When Osama bin Laden was killed by our Special Forces, the computers, hard drives, and other data retrieved from the hideout gave us leads to many of his partners in crime. Unfortunately, by announcing his death so promptly, Mr. Obama warned everyone whose name might be in Mr. Bin Laden's treasure trove to run and hide.
If Obama had held back the announcement for only a few days, it would have had just as much impact - but our intelligence staff would have had time to track down some of Mr. Bin Laden's colleagues in evil and grab their bank accounts before they vanished on the run into a different cave.
Nobody except a very few trusted couriers knew where Bin Laden lived. The Pakistanis were certainly not going to publicize the fact that he'd been living in their midst. If nobody in al Qaeda knew that Mr. Bin Laden's data had been compromised, everybody he'd kept records of could have been rounded up. Mr. Obama gave away a massive, unprecedented opportunity to damage al-Qaeda, not even for ephemeral political gain, but simply to bring that gain forward a couple of days to no useful end.
What's more, there was so much euphoria in the White House and elsewhere in the administration that Mr. Obama's minions gave away details about what we did and how we did it. If they hadn't told everyone, al Qaeda would have had to send messages - "Where's Osama? Anybody heard from him?" - to try to figure out what had happened. Tracking these messages would have gives us yet more information.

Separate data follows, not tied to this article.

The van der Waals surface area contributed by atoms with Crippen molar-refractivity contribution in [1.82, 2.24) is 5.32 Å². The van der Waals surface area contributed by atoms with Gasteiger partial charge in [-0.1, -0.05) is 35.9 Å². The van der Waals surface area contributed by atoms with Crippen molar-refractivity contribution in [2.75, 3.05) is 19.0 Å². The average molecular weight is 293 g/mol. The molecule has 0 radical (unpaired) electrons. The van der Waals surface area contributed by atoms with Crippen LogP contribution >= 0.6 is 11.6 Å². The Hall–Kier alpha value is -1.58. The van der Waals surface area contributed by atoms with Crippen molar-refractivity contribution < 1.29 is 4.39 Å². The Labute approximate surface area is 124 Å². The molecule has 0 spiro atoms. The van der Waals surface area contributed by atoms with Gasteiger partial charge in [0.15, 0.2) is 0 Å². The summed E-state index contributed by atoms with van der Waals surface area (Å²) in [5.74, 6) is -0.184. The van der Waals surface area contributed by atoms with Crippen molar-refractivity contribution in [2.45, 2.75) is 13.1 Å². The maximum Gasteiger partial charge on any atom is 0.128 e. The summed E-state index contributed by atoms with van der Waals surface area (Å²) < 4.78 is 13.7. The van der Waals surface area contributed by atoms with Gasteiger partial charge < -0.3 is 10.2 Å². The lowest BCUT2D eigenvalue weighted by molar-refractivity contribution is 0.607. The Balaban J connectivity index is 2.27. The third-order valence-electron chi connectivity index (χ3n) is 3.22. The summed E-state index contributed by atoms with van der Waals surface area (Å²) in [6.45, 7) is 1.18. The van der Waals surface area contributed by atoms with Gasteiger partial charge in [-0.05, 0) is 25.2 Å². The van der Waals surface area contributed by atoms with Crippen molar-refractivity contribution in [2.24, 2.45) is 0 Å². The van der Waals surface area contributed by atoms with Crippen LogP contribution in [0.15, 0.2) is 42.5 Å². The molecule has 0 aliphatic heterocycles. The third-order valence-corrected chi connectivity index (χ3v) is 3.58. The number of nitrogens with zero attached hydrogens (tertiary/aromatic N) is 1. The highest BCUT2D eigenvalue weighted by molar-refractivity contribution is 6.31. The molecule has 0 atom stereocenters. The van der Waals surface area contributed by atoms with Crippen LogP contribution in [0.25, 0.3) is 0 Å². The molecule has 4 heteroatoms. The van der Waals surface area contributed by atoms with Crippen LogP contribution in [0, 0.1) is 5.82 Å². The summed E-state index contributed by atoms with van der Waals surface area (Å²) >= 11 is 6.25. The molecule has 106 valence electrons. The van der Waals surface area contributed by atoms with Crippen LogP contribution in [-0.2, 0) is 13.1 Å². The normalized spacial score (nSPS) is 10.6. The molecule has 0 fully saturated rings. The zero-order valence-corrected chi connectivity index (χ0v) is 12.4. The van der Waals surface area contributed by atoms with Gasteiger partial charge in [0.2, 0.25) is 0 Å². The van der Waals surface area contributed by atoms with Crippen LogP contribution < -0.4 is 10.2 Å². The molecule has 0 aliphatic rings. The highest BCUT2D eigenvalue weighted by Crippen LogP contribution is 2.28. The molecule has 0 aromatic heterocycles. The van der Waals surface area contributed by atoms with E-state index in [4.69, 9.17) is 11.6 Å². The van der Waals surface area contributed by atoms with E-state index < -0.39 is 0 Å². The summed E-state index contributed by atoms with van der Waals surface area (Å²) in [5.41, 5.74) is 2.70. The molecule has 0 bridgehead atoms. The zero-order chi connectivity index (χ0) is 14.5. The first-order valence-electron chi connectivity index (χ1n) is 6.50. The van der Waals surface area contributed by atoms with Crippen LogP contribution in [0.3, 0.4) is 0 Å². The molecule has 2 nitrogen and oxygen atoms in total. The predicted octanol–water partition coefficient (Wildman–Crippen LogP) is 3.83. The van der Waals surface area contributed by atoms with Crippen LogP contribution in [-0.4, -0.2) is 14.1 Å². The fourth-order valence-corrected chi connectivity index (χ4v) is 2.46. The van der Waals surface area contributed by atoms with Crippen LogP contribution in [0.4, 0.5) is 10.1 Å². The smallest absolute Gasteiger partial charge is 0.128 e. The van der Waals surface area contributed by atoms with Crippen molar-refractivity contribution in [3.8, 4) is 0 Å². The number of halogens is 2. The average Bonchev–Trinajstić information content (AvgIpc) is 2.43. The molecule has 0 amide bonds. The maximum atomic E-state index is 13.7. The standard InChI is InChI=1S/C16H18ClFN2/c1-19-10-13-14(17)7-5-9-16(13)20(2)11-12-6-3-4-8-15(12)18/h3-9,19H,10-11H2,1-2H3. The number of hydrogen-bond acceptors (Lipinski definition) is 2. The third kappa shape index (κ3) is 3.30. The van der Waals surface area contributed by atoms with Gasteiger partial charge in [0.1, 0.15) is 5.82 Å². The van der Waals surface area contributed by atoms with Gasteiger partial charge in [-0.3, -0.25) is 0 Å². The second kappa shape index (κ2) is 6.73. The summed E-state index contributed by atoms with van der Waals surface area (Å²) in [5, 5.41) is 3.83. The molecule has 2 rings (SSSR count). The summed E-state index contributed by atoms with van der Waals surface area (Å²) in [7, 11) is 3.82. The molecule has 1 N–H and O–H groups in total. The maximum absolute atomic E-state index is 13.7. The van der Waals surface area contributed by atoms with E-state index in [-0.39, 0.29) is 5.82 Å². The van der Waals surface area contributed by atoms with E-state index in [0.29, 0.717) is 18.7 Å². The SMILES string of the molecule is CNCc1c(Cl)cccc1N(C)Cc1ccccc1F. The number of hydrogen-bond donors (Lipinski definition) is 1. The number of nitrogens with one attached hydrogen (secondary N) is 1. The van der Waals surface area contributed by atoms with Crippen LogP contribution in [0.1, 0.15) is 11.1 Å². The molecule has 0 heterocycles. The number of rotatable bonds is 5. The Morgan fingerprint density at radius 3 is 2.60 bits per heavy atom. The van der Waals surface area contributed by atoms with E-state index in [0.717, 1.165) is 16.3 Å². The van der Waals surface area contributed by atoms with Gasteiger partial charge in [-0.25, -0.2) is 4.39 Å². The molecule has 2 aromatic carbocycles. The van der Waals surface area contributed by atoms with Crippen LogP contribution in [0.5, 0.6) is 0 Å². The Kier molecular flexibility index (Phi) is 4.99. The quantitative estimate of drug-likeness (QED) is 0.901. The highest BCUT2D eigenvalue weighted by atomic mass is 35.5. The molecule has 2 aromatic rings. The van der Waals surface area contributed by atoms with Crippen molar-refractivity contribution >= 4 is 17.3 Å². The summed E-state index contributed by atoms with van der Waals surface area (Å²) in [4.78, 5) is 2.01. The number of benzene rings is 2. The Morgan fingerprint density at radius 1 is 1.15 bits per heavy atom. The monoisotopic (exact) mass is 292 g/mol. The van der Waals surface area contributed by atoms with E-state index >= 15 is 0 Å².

It's hard to imagine our military not begging the President to give them at least a couple days or a week to exploit the Bin Laden data. Consider how much more impact Mr. Obama's announcement would have had if he could have said, a) we also got his 5 closest associates, b) we disrupted 3 planned attacks, and c) we seized xx millions of their funds. A little actual concern for protecting important secrets would have served us well and given him a better story to tell.
What's worse, leaking the details of how we tracked Bin Laden will make it harder to track his associates. One reason it was hard to find Bin Laden was that President Clinton leaked the fact that we were monitoring Osama Bin Laden’s satellite cell phone. Not being a complete idiot, Osama instantly stopped using his phone and gave up all electronic devices - his compound had neither a telephone nor an Internet connection. Only a few trusted couriers knew his location. Information about him dried up.
If Mr. Clinton hadn't leaked, we might have known about 9-11 in advance, the Twin Towers might still be standing, and 3,000 people might not have died, to say nothing of the cost of the "War on Terror." During WWII, everyone knew that "Loose lips sink ships," but neither Mr. Clinton nor Mr. Obama have any military experience.
If Mr. Bin Laden could learn so much from hearing that we were tracking his cell phone, how much more will his successors learn from the stories of how we tracked him down and how we attacked his compound?
Mr. Obama, our Leaker in Chief, has greatly reduced the gains from a successful military operation and compromised our future ability to track down other enemies. At the same time, his Justice Department is prosecuting a whistle-blower who embarrassed the NSA without leaking any classified information.
Mr. Obama wanted transparency when he was out of power, but now that he's in power, he doesn't want us to know what he's doing. No change, no hope.